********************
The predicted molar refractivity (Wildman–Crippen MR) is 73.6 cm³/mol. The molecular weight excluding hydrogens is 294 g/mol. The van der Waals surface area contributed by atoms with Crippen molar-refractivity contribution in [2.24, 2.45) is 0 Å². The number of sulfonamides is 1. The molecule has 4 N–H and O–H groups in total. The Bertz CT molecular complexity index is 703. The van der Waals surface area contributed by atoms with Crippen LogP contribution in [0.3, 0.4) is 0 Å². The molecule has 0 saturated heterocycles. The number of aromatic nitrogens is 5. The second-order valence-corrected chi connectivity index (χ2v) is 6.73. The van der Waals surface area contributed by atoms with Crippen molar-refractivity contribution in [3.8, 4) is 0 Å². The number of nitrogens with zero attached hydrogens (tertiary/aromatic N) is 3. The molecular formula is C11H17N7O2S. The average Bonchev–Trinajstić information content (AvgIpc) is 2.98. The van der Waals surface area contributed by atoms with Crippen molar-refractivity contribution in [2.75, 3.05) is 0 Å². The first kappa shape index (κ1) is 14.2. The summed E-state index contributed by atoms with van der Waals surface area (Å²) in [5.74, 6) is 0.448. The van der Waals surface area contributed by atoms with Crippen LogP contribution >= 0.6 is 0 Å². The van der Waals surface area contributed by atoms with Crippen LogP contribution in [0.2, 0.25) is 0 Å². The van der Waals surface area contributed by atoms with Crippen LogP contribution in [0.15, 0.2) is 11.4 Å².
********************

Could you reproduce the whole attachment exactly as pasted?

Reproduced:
The predicted molar refractivity (Wildman–Crippen MR) is 73.6 cm³/mol. The molecular weight excluding hydrogens is 294 g/mol. The van der Waals surface area contributed by atoms with Crippen molar-refractivity contribution in [2.24, 2.45) is 0 Å². The number of sulfonamides is 1. The molecule has 4 N–H and O–H groups in total. The Bertz CT molecular complexity index is 703. The van der Waals surface area contributed by atoms with Crippen LogP contribution in [0.3, 0.4) is 0 Å². The molecule has 0 saturated heterocycles. The number of aromatic nitrogens is 5. The second-order valence-corrected chi connectivity index (χ2v) is 6.73. The van der Waals surface area contributed by atoms with Crippen molar-refractivity contribution in [3.8, 4) is 0 Å². The number of nitrogens with zero attached hydrogens (tertiary/aromatic N) is 3. The molecular formula is C11H17N7O2S. The average Bonchev–Trinajstić information content (AvgIpc) is 2.98. The van der Waals surface area contributed by atoms with Crippen molar-refractivity contribution in [2.75, 3.05) is 0 Å². The first kappa shape index (κ1) is 14.2. The summed E-state index contributed by atoms with van der Waals surface area (Å²) in [5.74, 6) is 0.448. The van der Waals surface area contributed by atoms with Crippen LogP contribution >= 0.6 is 0 Å². The van der Waals surface area contributed by atoms with Crippen LogP contribution in [0.2, 0.25) is 0 Å². The van der Waals surface area contributed by atoms with Crippen LogP contribution in [0.15, 0.2) is 11.4 Å².